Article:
British river turns surrogate Ganga
The popular Hindi saying 'man changa to kathauti mein Ganga' (a just person doesn't need the Ganga; even a bowl of regular water can purify him) has found a novel interpretation. The Indians residing in the UK literally carried a bowl of Ganga water from India, poured it in River Soar in Leicestershire, and, lo and behold, a substitute for Ganga emerged. And India's Ganga, over polluted with the sins of millions of Indians, resident and non-resident, got some reprieve. So did its rescuers: no more guilt if one avoided the uncomfortable trip to India.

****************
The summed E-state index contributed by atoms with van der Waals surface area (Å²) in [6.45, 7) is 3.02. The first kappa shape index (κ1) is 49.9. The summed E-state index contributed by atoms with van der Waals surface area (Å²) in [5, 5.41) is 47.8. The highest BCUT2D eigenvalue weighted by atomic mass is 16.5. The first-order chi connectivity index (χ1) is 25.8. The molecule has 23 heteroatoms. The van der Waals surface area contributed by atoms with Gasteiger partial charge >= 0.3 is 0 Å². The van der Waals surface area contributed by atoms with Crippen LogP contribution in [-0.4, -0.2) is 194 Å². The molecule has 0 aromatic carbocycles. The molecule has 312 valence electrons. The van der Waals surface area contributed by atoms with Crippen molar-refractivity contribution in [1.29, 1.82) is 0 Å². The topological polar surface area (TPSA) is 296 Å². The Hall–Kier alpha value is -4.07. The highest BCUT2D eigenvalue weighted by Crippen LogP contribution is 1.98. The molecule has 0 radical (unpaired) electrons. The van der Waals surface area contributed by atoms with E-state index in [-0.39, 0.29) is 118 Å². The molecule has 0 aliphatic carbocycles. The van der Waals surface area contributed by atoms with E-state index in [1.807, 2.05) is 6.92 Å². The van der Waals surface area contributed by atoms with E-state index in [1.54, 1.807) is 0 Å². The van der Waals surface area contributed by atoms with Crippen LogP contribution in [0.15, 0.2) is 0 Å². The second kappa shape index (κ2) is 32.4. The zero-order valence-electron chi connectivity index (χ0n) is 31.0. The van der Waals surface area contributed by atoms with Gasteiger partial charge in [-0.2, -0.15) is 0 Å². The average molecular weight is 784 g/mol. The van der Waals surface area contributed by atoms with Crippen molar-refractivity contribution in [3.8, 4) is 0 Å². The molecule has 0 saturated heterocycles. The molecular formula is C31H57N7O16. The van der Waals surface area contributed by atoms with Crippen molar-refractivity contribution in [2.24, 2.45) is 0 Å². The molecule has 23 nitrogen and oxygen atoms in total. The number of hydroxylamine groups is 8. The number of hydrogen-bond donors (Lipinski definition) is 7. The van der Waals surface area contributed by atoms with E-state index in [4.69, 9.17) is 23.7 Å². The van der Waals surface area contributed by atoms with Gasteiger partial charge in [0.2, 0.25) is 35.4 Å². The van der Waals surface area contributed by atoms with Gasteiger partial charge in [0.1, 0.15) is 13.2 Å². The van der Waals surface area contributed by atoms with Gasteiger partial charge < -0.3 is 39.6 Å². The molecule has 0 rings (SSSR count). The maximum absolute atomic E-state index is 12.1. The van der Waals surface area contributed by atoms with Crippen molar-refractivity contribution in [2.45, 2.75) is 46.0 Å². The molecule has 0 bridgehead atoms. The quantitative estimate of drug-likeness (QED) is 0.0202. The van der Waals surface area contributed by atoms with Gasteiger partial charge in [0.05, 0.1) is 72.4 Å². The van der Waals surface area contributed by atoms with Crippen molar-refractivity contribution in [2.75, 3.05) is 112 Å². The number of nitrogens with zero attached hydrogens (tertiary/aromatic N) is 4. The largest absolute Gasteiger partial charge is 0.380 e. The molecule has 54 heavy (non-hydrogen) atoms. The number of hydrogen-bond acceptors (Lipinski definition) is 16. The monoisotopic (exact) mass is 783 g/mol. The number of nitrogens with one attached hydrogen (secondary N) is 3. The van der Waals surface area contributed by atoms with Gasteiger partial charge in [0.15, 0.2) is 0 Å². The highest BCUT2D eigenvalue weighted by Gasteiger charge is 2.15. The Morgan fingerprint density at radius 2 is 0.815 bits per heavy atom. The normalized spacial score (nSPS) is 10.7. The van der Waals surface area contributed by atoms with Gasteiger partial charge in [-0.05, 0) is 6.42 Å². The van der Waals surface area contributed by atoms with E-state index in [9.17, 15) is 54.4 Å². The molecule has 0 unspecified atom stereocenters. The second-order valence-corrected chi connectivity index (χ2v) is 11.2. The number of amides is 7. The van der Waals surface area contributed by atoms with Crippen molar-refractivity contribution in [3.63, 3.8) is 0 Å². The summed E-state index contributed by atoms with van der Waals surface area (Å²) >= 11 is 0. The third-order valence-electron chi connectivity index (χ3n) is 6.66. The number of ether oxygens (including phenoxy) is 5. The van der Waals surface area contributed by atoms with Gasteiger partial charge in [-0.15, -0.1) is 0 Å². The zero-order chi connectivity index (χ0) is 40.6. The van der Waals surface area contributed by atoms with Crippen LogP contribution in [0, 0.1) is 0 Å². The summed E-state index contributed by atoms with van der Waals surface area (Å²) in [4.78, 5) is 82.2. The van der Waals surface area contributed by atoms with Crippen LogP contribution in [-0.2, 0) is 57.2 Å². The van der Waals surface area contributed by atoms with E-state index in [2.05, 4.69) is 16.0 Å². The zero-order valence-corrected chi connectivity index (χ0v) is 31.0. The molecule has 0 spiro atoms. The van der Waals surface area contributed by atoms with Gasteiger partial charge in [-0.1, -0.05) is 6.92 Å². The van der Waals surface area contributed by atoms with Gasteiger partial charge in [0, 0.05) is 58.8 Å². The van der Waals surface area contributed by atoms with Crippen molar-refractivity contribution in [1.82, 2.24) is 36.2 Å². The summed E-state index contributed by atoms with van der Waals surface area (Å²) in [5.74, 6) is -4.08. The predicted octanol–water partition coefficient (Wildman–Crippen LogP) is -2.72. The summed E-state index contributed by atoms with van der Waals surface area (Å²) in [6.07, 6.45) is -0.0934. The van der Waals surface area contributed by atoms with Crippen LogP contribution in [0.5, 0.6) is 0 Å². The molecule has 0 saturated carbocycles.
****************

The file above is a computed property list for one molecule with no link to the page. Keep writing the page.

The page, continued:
The UK Environment Agency recently permitted its huge Asian community to conduct the immersion rituals in River Soar. Shastriji Prakashbhai Pandya, the Hindu priest who presides over the rituals, says: "When I close my eyes, this could be the Ganga." An Environment Agency spokesperson said: "We have designated a secluded place on the river, so that ashes are disposed of with due consideration for other river users. We have forbidden offerings such as photographs, metal and plastic items. Our officers analyse the water from the Soar on a monthly basis, but have never found anything amiss.
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